Programmer Reference : Drag and Drop : Sequence of events
Sequence of events
An application prepares for drag and drop by creating a source adapter on the widgets that acts as the drag source. It then hooks each source adapter's dragStartCallback and dragCompleteCallback and, optionally, the dragChangeCallback and dragCancelCallback.
An application also creates a target adapter on each widget that can act as a drop target, including any source widgets that can also act as targets. An application then hooks each target adapter's dragOverCallback and dropCallback and, optionally, the dragLeaveCallback and dragCancelCallback.
In the following example, a window is created with a single EwIconList on it. This list is configured to do drag and drop to and from another such window. This portion of the example creates the widgets and adapters, hooks the necessary callbacks, and realizes the window. The visualInfoCallback handler is also shown for completeness. The application containing the class should have EwDragAndDrop for a prerequisite.
Object subclass: #DragAndDropExample
instanceVariableNames: 'icon'
classVariableNames: "
poolDictionaries: 'CwConstants EwConstants '
openOn: aCollectionOfObjects
"Open the example, showing a list of objects."
| shell iconList sourceAdapter targetAdapter |
shell := CwTopLevelShell
createApplicationShell: 'shell'
argBlock: [:w | w
title: 'Drag and Drop Example';
width: 250;
height: 300].
iconList := shell
createScrolledIconList: 'iconList'
argBlock: [:w | w
selectionPolicy: XmEXTENDEDSELECT;
items: aCollectionOfObjects asOrderedCollection].
iconList manageChild.
addCallback: XmNvisualInfoCallback
receiver: self
selector: #visualInfo:clientData:callData:
clientData: nil.
sourceAdapter := EwSourceAdapter on: iconList.
addCallback: XmNdragStartCallback
receiver: self
selector: #dragStart:clientData:callData:
clientData: nil;
addCallback: XmNdragCompleteCallback
receiver: self
selector: #dragComplete:clientData:callData:
clientData: nil.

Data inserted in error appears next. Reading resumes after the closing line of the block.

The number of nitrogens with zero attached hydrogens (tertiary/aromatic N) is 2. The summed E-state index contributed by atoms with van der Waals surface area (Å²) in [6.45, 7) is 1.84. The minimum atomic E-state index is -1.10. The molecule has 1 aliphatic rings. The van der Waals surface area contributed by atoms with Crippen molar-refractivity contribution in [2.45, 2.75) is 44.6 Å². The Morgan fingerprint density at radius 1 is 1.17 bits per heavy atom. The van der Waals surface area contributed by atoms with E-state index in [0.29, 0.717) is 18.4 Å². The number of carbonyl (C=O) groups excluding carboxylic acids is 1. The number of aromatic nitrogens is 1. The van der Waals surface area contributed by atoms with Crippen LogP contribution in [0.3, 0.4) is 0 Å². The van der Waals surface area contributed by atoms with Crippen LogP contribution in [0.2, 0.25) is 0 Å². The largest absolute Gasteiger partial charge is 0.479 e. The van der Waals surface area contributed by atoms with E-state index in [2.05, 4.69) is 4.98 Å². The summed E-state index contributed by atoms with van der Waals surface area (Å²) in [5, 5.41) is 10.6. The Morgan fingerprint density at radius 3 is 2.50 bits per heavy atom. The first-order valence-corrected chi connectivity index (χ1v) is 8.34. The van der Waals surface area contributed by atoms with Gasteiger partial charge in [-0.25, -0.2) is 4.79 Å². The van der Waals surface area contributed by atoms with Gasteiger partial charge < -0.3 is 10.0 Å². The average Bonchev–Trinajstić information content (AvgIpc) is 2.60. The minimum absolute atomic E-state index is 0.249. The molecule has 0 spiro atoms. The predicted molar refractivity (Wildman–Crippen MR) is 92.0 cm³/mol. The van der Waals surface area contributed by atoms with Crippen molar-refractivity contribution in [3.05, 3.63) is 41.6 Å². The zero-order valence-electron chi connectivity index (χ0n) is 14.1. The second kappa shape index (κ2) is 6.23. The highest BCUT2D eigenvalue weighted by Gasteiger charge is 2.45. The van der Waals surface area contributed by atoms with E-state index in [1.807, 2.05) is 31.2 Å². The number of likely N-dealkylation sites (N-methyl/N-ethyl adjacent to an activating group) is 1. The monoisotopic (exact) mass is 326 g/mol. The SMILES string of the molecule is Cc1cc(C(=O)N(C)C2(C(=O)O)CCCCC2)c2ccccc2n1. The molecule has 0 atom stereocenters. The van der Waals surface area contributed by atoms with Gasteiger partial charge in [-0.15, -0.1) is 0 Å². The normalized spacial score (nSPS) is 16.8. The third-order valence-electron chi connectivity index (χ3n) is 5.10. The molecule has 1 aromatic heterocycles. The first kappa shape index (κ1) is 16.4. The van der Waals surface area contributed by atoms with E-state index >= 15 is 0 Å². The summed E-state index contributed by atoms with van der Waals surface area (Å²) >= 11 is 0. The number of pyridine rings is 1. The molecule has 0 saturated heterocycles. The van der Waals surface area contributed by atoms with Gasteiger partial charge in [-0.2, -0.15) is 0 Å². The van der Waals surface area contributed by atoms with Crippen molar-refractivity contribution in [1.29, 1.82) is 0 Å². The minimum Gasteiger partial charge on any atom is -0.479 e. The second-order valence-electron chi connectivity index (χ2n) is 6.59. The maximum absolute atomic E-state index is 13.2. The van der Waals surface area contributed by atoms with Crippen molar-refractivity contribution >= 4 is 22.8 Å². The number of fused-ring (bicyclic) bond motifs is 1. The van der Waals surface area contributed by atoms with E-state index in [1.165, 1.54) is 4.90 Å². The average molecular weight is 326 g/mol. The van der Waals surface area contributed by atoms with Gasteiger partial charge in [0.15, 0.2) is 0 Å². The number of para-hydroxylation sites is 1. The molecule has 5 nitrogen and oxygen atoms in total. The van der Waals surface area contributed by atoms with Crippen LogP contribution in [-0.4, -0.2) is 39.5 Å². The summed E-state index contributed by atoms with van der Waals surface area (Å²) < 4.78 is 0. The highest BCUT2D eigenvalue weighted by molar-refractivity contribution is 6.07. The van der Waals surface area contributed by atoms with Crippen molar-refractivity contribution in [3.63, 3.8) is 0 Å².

targetAdapter := EwTargetAdapter on: iconList.
addCallback: XmNdragOverCallback
receiver: self
selector: #dragOver:clientData:callData:
clientData: nil;
addCallback: XmNdropCallback
receiver: self
selector: #drop:clientData:callData:
clientData: nil.
"Note: The destroyCallback is not shown."
icon := shell screen
getIcon: 'default_xm_information' foregroundColor: CgRGBColor black.
shell realizeWidget.
visualInfo: widget clientData: clientData callData: callData
"Provide the icon and label for the object contained in callData."
icon: icon;
label: callData item.
The user initiates a drag by pressing the drag mouse button (ButtonDrag) over a drag source widget and moving the mouse a certain nominal distance. (The ButtonDrag is button 1 on Windows and UNIX platfoms, and button 2 on OS/2. Note that these buttons are settable.) The source adapter, having hooked the mouse events on the source widget, detects that a drag is starting and activates the dragStartCallback to the application. The callData for the dragStartCallback includes the mouse event that triggered the drag start, the items in the source widget that are being dragged, and each item's offset from the mouse location. It also contains a default image for each item to be used to represent the item during the drag. The images and offsets can be modified by the application to cause alternate images and offsets to be used. For example, an application might wish to use a multi-file icon to represent all items being dragged rather than a single icon for each item.
The images and offsets that the adapter provides as defaults depend on the API of the source widget. For example, because CwList provides no API to allow the source adapter to determine which item in the list is under the cursor when the drag starts, the adapter simply provides the selected items as the drag items. Similarly, because the source adapter cannot determine the offsets of the selected items, it provides offsets that cause the drag items to be beveled up and to the right from the mouse.
The dragStartCallback callData also contains a doit flag that is set to true by default. The application can change this flag to false if it determines that dragging is not allowed for some reason. The callData also includes a default vote (see "Voting and cursors"), which is an array of operations that the source allows for these items. The application can change this vote to an array of operations that it will allow, for the source items being dragged.